“In view of Furchner’s recent statement to the court that she ‘regretted everything,’ we were concerned that the court might accept her defense attorney’s plea for an acquittal,” Zuroff said in a statement. “Yet given her claim that she had no knowledge of the murders being committed in the camp, her regret was far from convincing.”

U.N. Secretary-General Antonio Guterres’ spokesperson, Stephane Dujarric, said of the verdict that “it shows that it’s never too late to ensure that there was some accountability for crimes committed of such horrific nature.”

Prosecutors in Itzehoe said during the proceedings that Furchner’s trial may be the last of its kind. However, a special federal prosecutors’ office in Ludwigsburg tasked with investigating Nazi-era war crimes says prosecutors in various parts of Germany have five more cases pending, dpa reported.

Charges of murder and accessory to murder aren’t subject to a statute of limitations.

Initially a collection point for Jews and non-Jewish Poles removed from Danzig, Stutthof was later used as a so-called “work education camp” where forced laborers, primarily Polish and Soviet citizens, were sent to serve sentences and often died.

From mid-1944, tens of thousands of Jews from ghettos in the Baltics and from Auschwitz filled the camp, along with thousands of Polish civilians swept up in the brutal Nazi suppression of the Warsaw uprising.

Others incarcerated there included political prisoners, accused criminals, people suspected of homosexual activity and Jehovah’s Witnesses. More than 60,000 people were killed at the camp.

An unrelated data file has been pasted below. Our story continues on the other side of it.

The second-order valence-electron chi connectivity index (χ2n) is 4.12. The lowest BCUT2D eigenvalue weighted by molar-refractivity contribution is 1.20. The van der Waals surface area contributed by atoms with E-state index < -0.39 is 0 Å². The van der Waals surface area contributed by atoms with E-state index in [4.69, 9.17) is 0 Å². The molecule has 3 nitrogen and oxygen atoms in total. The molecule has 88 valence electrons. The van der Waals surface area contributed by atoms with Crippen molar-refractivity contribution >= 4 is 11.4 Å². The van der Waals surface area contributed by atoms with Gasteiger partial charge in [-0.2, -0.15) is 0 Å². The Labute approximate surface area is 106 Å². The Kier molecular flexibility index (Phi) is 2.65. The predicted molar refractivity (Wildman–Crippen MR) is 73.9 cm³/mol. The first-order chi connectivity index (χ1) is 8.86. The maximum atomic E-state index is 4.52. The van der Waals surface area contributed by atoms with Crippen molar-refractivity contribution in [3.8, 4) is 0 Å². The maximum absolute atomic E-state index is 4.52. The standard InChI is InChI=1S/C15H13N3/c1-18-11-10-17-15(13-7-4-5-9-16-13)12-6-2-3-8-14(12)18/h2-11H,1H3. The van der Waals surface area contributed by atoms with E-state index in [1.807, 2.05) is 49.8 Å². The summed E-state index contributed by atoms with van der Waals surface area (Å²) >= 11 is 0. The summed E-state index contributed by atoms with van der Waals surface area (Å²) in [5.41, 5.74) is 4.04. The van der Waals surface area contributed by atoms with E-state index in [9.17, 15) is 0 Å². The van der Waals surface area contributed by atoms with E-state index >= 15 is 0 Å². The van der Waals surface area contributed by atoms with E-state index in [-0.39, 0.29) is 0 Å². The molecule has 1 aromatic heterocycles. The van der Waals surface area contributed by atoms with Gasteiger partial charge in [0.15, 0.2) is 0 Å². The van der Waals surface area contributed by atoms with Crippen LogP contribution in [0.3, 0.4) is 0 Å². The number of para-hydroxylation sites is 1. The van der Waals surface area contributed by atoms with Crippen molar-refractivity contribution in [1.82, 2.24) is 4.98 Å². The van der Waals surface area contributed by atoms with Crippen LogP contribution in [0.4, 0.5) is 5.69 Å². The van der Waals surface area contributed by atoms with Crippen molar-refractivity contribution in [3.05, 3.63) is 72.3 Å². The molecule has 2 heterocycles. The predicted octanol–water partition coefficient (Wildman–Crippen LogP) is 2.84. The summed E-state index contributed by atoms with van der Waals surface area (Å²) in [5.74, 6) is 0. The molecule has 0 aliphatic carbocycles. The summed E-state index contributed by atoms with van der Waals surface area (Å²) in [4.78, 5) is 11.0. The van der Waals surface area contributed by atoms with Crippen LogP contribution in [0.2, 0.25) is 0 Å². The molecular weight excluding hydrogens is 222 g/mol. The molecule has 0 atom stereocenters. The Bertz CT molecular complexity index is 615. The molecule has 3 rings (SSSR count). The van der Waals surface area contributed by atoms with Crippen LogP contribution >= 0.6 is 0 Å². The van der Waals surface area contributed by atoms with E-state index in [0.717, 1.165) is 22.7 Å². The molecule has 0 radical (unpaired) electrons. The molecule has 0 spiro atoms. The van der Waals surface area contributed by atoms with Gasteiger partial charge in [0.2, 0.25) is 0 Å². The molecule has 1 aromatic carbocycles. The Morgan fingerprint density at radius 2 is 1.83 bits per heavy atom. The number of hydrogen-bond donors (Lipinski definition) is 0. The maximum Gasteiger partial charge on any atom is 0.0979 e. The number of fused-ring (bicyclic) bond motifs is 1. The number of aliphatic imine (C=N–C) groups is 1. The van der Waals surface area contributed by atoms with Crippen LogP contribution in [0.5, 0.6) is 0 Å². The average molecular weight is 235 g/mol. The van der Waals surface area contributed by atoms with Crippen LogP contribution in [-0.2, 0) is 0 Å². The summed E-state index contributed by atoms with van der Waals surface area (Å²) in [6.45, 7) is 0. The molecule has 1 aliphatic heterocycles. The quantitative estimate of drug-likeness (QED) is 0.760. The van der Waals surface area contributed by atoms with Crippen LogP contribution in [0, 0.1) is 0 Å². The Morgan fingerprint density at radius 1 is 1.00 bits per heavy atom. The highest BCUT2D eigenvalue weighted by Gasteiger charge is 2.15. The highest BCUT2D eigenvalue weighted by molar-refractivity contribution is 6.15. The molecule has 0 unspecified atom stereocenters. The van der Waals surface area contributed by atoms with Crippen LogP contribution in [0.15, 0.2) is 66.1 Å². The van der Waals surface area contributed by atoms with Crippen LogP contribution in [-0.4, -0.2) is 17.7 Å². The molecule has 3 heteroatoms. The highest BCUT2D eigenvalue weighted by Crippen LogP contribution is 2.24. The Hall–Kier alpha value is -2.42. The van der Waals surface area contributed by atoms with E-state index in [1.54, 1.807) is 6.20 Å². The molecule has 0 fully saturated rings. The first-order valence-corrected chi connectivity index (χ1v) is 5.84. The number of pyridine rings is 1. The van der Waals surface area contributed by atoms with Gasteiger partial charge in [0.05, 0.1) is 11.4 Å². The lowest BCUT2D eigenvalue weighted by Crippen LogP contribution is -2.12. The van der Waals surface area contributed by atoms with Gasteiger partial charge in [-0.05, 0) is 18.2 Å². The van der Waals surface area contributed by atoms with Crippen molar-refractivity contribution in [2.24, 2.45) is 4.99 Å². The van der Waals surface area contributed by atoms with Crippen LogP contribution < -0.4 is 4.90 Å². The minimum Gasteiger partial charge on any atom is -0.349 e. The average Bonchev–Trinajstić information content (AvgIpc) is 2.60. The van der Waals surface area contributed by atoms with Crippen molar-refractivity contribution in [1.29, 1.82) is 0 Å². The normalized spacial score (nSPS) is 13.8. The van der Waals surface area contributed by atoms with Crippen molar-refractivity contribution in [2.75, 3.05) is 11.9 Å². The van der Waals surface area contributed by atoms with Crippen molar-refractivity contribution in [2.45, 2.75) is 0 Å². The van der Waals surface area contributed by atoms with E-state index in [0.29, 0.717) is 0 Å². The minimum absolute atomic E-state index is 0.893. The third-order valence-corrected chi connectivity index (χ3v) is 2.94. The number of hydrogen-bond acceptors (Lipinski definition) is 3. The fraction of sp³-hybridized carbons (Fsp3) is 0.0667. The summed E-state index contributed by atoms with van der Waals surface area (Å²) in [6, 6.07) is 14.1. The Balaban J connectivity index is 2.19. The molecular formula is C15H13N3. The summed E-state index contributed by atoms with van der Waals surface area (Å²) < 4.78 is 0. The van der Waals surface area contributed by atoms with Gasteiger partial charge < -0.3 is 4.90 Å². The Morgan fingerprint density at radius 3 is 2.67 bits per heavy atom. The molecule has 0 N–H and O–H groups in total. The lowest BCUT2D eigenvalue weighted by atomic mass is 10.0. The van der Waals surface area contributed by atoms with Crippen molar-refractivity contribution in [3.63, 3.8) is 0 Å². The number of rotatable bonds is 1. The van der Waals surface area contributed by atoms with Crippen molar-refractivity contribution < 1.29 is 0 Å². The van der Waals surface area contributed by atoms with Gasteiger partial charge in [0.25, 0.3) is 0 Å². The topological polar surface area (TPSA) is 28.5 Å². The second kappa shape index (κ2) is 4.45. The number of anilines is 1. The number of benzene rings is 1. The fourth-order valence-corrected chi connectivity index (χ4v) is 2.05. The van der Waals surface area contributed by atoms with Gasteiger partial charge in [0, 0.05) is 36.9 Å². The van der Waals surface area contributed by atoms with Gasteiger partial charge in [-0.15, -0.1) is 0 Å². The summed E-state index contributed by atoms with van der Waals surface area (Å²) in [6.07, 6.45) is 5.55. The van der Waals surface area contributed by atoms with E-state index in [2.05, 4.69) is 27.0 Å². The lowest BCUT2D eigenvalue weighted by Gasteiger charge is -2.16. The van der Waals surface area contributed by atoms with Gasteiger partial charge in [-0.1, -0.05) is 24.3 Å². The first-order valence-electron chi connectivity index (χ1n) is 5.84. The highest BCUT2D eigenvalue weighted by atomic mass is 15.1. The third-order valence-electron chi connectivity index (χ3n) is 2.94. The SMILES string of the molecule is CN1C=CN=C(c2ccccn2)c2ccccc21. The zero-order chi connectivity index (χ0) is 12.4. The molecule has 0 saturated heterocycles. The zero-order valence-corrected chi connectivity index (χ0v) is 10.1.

6 thoughts on “A Lesson for War Crimes Committed in Hawai‘i: Last Year a German Court has Convicted a 97-year-old Ex-Secretary at Nazi Camp

  1. I have a question. What does this have to do with The Kingdom of Hawaii. Germany wasn’t a kingdom. The Jewish people were not Hawaiians. We have to settle going on with the Kingdom of Hawaii versus America. And tell you one thing Hawaiians better receive their billions of money soon because we’re getting very restless.

    • Kingdom or not, international law will reach any war criminal at anytime and that is the point….the long arm of international law. It is not a matter of forms of government as all forms of government are subject to international law. As a realist, states are primary actors. In other words, just because Germany is not a Kingdom doesn’t mean that they are not subject to penalties for violating international law during WWII. Thus there are still German citizens being prosecuted for war crimes today. The same would apply to the US regarding the Hawaiian Kingdom.
      There were numerous war crimes committed in the Hawaiian Islands since 1893 until today evidenced by Hawaiian Kingdom v Biden. The fact is purported that US citizens can be prosecuted for war crimes regarding Hawaiian Kingdom.

    • The novation of the Hawaiian nation is the problem. We must return to the private, exit the public. Our dependence or want for privileges and benefits in this Federal system is the problem. Seems we cannot even execute our rights because we don’t know them so they’re simply unattainable or too difficult to comprehend or act upon. Some think this is not at all an issue with our problem when really it is the root of our problem. The legal obligation we have as heirs is to renounce the Americanization of our Hawaiian national identity upon which our Hawaiian civil and political rights, so cherished by our ancestors were reserved for a future Hawaiian Kingdom state.